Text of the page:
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How to Make Aluminum Stronger for Even More Versatility

How to Make Aluminum Stronger for Even More Versatility

Whether you’re using it to bake food or create the frame of an aircraft, aluminum is one of the most versatile metals used today. It has one of the best strength-to-weight ratios of any other metal and is endlessly recyclable—making its environmental impact minimal. However, although aluminum may be strong, it can be made stronger for even more uses.

Below, we discuss 3 ways you can make aluminum stronger.

Aluminum aircraft fuselage

How to Make Aluminum Stronger: Alloy It With Another Metal

Alloying metals is one of the most common ways to improve an initial metal’s properties and the same holds true for aluminum. Most aluminum alloys are also one-third the weight of steel which is amazing because these alloys can come close to rivalling the strength of steel, one of the strongest materials in the world.

Commonly, aluminum is alloyed with the following elements:

  • Magnesium
  • Manganese
  • Zinc
  • Molybdenum
  • Copper

Although alloying aluminum with any one of the above elements produces its own benefits, an aluminum-zinc alloy is the strongest.

However, alloying metals together can alter the final alloy’s properties in various ways. The density, weight, corrosion resistance, workability, and other factors can all be affected in the alloying process. This can produce both positive and negative results which is why some alloys are still better than others depending on how they’re used.

To find out what aluminum is alloyed with when looking for it to purchase, a 4-digit numbering system on each product is used to identify it.

The aluminum product series that’s labelled with ‘2xxx’ are principally alloyed with copper, ‘6xxx’ contains both silicon and magnesium, and finally the ‘7xxx’ series has zinc—the alloy combination with the greatest strength.

Using Heat Treatment to Make Aluminum Stronger

Aluminum can also be strengthened using heat. While it doesn’t work on all types of aluminum it does work alloys that are precipitation hardenable. These include the ones we mentioned above—the 2xxx, 6xxx, 7xxx, and also the 8xxx series (which contains other elements than the ones we mentioned before).

There are two main types of heat treatment that can strengthen aluminum: precipitation hardening and annealing.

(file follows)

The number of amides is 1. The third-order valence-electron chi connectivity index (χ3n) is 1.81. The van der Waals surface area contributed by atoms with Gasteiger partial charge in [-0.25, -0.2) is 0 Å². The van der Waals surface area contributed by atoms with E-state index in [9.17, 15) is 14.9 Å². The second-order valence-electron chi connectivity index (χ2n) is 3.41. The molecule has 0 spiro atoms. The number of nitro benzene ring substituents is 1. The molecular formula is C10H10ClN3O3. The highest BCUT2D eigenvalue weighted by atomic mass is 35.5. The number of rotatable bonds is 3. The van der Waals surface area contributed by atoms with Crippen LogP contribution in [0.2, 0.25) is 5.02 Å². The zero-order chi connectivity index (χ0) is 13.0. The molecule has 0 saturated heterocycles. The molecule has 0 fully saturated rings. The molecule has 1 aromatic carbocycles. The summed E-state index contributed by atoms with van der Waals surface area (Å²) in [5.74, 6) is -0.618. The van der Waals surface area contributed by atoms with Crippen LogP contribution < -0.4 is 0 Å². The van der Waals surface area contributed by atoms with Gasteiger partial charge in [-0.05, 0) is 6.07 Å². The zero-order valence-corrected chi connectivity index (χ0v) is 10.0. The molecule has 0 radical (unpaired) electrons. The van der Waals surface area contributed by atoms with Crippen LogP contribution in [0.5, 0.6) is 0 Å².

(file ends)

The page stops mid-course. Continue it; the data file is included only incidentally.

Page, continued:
How Precipitation Hardening Improves the Strength of Aluminum

Precipitation hardening will actually alter a metal’s structural atomic composition (an in the case of aluminum, improve its strength). The process uses changes in solid solubility paired with heat and generating fine particles during an impurity phase within the metal’s atomic crystalline lattice. In order for this precipitation to occur aluminum must be heated for several hours.

The part in this process is called “natural ageing” unless it’s combined with a solution in which case it’s called “STA.”

Annealing Can Make Aluminum Stronger

Annealing is the process of heating previously work-hardened aluminum between 570°F and 770°F for anywhere from thirty minutes to three hours. The exact settings depend on specific alloy types and how large the piece of aluminum is.

One of the biggest benefits of annealing is that it can come very close to restoring the original grain structure of the metal. Because of this, the annealed metal can be shaped without using an excessive amount of force.

This process in general is an excellent choice for metals that have undergone strain hardening—a kind of plastic deformation that leads to an alteration to the grain structure.

Work hardened aluminum

How Work Hardening Can Strengthen Aluminum

Work hardening or “strain hardening” can also be used to strengthen aluminum. This process involves shaping the metal at a temperature that is below its recrystallization temperature, which is normally room temperature. The actual process can involve forging, bending, drawing, or rolling the aluminum.

Cold working the metal will generally lead to an increase in the hardness, yield strength and tensile strength.

Generally, the process works by using plastic deforming. This leads to dislocations in the grain structure. Broadly speaking, the more dislocations there are, the harder it is to create more dislocations, so work hardening is a way of boosting the overall strength of the aluminum.

Aluminum is a highly versatile material, and that versatility only increases when aluminum is strengthened. The aforementioned methods are excellent means of doing that to help you produce even higher quality work through your use of aluminum.



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